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Hitler exhibit in Berlin extended due to popularity
January 7, 2011 / 10:11 AM / 7 years ago

Hitler exhibit in Berlin extended due to popularity

BERLIN (Reuters) - Germany’s first postwar exhibition devoted to Nazi dictator Adolf Hitler has been extended by three weeks due to popular demand, the German Historical Museum DHM.L said on Thursday.

Exhibits with the Nazi swastika are displayed at the media preview of the exhibition "Hilter und die Deutsche Volksgemeinschaft und Verbrechen" (Hitler and the German Nation and Crime) at the Deutsche Historisches Museum (German Historical Museum) in Berlin October 13, 2010. REUTERS/Fabrizio Bensch (GERMANY - Tags: SOCIETY POLITICS)

Over the past three months, more than 170,000 visitors have flocked to “Hitler and the Germans”, which explores the links between German society and Hitler’s rise to power in 1933.

“There has been great interest among Germans and also international tourists,” museum spokesman Rudolf Trabold said. “There have been lots of visitors from all over Europe.”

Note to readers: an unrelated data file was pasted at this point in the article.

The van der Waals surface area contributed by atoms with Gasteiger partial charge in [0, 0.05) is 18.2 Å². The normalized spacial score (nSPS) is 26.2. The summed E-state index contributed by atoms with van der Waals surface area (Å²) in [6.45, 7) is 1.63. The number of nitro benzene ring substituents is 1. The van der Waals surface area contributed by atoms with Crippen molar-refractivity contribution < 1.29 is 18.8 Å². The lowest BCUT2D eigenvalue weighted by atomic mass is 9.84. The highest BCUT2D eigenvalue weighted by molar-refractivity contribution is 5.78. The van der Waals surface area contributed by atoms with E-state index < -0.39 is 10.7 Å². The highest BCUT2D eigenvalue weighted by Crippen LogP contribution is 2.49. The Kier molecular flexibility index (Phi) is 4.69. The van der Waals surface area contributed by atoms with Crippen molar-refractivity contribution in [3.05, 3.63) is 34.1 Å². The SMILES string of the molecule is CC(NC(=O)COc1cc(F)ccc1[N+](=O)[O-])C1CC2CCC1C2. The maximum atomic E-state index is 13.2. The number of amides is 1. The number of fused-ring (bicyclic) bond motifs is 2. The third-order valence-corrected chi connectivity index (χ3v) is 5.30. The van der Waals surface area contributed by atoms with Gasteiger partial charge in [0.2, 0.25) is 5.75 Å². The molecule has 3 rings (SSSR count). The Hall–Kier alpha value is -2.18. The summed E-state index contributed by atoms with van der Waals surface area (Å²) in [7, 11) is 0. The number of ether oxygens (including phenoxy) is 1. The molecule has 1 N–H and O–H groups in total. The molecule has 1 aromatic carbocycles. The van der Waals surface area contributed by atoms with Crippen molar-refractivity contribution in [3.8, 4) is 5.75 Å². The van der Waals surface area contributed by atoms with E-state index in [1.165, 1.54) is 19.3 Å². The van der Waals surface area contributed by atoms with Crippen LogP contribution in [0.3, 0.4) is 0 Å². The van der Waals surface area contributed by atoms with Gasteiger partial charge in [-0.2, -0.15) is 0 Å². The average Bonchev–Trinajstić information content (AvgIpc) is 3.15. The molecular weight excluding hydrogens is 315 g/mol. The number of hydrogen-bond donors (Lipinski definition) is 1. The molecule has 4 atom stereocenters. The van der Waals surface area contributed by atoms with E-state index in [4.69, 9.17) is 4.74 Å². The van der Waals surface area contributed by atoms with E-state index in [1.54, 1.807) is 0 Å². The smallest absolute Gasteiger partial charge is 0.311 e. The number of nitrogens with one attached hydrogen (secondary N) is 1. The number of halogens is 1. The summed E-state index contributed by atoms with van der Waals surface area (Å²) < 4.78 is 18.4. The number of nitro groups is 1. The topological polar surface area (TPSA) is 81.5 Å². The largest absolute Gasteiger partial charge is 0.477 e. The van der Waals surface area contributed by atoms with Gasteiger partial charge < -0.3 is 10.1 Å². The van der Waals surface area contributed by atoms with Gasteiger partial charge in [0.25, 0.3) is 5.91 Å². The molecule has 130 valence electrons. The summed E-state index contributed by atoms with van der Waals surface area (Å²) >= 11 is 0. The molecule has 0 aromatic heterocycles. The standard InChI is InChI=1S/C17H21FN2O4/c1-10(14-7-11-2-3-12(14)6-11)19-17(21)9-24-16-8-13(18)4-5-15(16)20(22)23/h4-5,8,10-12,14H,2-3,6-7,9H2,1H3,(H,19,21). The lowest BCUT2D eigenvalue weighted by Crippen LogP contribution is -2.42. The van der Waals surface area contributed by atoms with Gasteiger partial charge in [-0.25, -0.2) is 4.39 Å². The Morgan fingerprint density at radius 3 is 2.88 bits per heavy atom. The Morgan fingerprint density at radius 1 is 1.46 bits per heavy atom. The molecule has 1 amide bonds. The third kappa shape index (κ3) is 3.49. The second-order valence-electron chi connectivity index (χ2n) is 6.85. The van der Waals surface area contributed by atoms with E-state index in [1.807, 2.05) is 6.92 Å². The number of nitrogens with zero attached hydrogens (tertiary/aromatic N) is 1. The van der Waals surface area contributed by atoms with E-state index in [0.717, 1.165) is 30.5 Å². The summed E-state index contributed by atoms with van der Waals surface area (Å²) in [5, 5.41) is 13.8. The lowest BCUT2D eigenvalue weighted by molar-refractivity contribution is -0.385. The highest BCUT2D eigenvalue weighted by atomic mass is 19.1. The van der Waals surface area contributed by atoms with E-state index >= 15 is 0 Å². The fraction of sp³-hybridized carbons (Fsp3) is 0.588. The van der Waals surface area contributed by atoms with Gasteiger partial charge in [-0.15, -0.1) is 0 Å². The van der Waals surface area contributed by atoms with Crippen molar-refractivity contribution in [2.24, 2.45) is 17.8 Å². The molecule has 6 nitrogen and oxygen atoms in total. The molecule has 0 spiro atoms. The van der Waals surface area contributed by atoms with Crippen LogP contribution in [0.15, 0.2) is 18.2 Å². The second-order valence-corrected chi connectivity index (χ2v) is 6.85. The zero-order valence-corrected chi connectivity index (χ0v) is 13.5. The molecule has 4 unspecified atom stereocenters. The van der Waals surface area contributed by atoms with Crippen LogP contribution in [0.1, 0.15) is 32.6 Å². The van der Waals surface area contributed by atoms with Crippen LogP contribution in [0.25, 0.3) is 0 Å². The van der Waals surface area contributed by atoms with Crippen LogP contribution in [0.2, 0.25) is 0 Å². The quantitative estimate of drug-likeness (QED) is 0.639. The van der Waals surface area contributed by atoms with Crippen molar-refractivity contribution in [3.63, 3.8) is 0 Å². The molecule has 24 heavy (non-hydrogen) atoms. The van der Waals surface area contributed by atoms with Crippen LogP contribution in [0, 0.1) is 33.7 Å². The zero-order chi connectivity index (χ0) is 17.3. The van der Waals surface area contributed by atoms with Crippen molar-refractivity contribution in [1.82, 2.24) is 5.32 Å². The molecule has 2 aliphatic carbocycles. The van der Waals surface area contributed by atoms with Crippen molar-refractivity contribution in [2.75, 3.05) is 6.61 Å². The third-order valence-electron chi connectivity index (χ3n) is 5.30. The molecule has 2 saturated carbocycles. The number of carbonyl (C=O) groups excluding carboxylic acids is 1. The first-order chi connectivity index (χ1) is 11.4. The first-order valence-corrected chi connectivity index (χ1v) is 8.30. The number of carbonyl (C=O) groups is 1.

The exhibition will now run to February 27, the DHM said.

The museum was especially pleased with the visitor turnout given that the exhibit probes Germany’s legacy under the Nazis, including World War II and the Holocaust.

“Hitler, Nazis, war and their relationship with German society is not a nice Christmas theme,” Trabold added.

There had been widespread concern in German media that the exhibition could prove popular among neo-Nazis who idolise Hitler, but no problems have been reported.

While lots of memorabilia is on show, from SS and Gestapo uniforms to a sideboard from Hitler’s office, the exhibition shows how all levels of German society -- media, industry, the church, schools -- built up the Hitler cult in the 1930s and clung to it through World War Two until defeat was imminent.

“In no way do I consider it a glorification”, Stephan J. Kramer, secretary general of the Central Council of Jews in Germany, told Reuters.

“It’s an important contribution, but it still doesn’t ask the question of how could someone like Hitler come to power.”

Reporting by Eric Kelsey, editing by Paul Casciato

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